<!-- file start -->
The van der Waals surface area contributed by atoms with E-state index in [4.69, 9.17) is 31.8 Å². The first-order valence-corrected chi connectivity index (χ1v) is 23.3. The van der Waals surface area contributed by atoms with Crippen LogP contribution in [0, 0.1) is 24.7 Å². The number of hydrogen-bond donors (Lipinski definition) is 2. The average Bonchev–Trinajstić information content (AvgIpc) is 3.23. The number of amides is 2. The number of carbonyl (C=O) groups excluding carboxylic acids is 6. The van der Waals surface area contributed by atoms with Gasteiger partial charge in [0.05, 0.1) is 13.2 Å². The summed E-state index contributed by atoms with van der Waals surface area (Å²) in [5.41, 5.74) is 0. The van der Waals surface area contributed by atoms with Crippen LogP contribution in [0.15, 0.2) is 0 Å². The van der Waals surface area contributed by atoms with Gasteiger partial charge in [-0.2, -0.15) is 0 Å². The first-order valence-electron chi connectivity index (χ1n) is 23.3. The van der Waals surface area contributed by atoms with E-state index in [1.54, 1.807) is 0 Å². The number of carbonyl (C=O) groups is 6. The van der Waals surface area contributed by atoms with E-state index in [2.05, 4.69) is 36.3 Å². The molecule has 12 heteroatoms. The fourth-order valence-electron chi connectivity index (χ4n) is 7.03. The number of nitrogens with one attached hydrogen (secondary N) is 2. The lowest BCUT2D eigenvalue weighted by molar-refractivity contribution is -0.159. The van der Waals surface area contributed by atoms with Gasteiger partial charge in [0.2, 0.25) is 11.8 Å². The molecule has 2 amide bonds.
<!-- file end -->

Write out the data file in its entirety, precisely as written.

The van der Waals surface area contributed by atoms with E-state index in [4.69, 9.17) is 31.8 Å². The first-order valence-corrected chi connectivity index (χ1v) is 23.3. The van der Waals surface area contributed by atoms with Crippen LogP contribution in [0, 0.1) is 24.7 Å². The number of hydrogen-bond donors (Lipinski definition) is 2. The average Bonchev–Trinajstić information content (AvgIpc) is 3.23. The number of amides is 2. The number of carbonyl (C=O) groups excluding carboxylic acids is 6. The van der Waals surface area contributed by atoms with Gasteiger partial charge in [0.05, 0.1) is 13.2 Å². The summed E-state index contributed by atoms with van der Waals surface area (Å²) in [5.41, 5.74) is 0. The van der Waals surface area contributed by atoms with Crippen LogP contribution in [0.15, 0.2) is 0 Å². The van der Waals surface area contributed by atoms with Gasteiger partial charge in [-0.2, -0.15) is 0 Å². The first-order valence-electron chi connectivity index (χ1n) is 23.3. The van der Waals surface area contributed by atoms with E-state index in [1.54, 1.807) is 0 Å². The number of carbonyl (C=O) groups is 6. The van der Waals surface area contributed by atoms with E-state index in [2.05, 4.69) is 36.3 Å². The molecule has 12 heteroatoms. The fourth-order valence-electron chi connectivity index (χ4n) is 7.03. The number of nitrogens with one attached hydrogen (secondary N) is 2. The lowest BCUT2D eigenvalue weighted by molar-refractivity contribution is -0.159. The van der Waals surface area contributed by atoms with Gasteiger partial charge in [0.2, 0.25) is 11.8 Å². The molecule has 2 amide bonds.